Perhaps the least loved player on the Pistons current roster. “Charlie V” was given a huge contract that he never came close to living up to, and Pistons fans cannot wait to watch this guy leave town. He is also a member of the lame "initials + jersey number = nickname" club (“CV31”) so there isn’t much to like here. Considering his colossal failure in Detroit, maybe we should call him “Money Pit” during his final days in the motor city.
Brandon Jennings broke the only rule of nicknames by giving himself one in high school. He even has it tattooed across the back of his shoulders. (C’mon, Brandon. That’s not even clever. You just stole Drake’s nickname.) In case you haven’t figured it out already, he calls himself “Young Money.” Milwaukee Bucks fans took to calling him “Young Buck” after the beginning of his rookie season, but his game soon crashed back to earth which stunted his nickname growth. He’s also been referred to as “The Pterodactyl” which makes absolutely no sense. (Maybe that’s why it makes sense?)
Like Josh Smith, Jennings has a reputation for taking bad shots, but he also has a reputation for making a good amount of those bad shots. He’s the ultimate “No! Wait, YES!” shooter. I’m inclined to start calling him “Machiavelli” because the end justifies the means. You’re going to hate when the Pistons are down by two points with only seconds remaining in the fourth quarter and watching Jennings control the ball only to throw up a contested, leaning, off-balance, turnaround three point shot at the buzzer until you see that ridiculous circus shot fall a couple of times. It’s going to happen. Prepare yourselves now, Pistons fans.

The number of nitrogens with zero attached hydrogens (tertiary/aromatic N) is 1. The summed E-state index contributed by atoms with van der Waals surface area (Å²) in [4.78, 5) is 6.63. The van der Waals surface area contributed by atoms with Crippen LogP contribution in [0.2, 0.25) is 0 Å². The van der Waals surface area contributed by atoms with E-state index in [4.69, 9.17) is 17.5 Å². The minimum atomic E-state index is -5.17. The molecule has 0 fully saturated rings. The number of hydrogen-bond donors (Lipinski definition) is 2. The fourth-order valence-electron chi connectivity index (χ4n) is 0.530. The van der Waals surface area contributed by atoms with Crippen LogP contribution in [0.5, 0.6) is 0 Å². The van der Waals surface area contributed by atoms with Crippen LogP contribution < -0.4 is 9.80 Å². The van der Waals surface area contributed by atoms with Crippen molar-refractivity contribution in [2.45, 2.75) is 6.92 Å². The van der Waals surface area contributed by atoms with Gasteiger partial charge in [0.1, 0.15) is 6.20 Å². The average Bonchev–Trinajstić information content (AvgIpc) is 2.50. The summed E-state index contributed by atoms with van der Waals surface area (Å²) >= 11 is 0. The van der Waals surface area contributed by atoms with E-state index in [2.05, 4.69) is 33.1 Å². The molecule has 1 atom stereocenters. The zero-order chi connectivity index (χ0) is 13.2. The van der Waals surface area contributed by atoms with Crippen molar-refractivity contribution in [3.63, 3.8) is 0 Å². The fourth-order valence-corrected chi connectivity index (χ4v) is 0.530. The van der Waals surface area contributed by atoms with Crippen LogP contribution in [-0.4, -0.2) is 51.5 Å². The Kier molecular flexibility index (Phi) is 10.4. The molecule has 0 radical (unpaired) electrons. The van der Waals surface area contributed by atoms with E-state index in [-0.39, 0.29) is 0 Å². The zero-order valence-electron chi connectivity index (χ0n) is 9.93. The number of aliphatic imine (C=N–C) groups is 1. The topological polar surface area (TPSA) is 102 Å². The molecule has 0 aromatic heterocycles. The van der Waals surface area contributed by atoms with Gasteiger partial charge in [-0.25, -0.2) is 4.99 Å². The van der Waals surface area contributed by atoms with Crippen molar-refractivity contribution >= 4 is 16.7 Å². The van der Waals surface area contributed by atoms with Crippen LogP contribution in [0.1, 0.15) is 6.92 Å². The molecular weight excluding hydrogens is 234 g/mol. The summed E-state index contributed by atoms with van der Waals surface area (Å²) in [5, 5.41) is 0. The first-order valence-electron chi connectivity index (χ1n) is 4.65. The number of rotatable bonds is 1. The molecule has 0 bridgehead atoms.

Kentavious Caldwell-Pope also already has a nickname – “KCP.” I have also heard somebody call him “The Alphabet” because of it. Whlie I like “The Alphabet” better than the boring player initials approach, “KCP” seems to be what sticks. With that being said, Detroit is hoping KCP will add an outside scoring threat to this year’s team. If he can become a consistently good three point shooter in Motown, perhaps “KC-3PO” might be a nice variation, or, with seven syllables in his name, I suppose we could also go with "The Mouthful."
Here is another guy who should have a nickname by now. Tony Mitchell probably doesn’t have one because he played at North Texas University. (I know. I didn’t know there was a North Texas University either, but there is. I swear I am not making this up.) The kid is an absolute freak of an athlete. We could call him “The Freak,” but honestly, that’s a little too generic.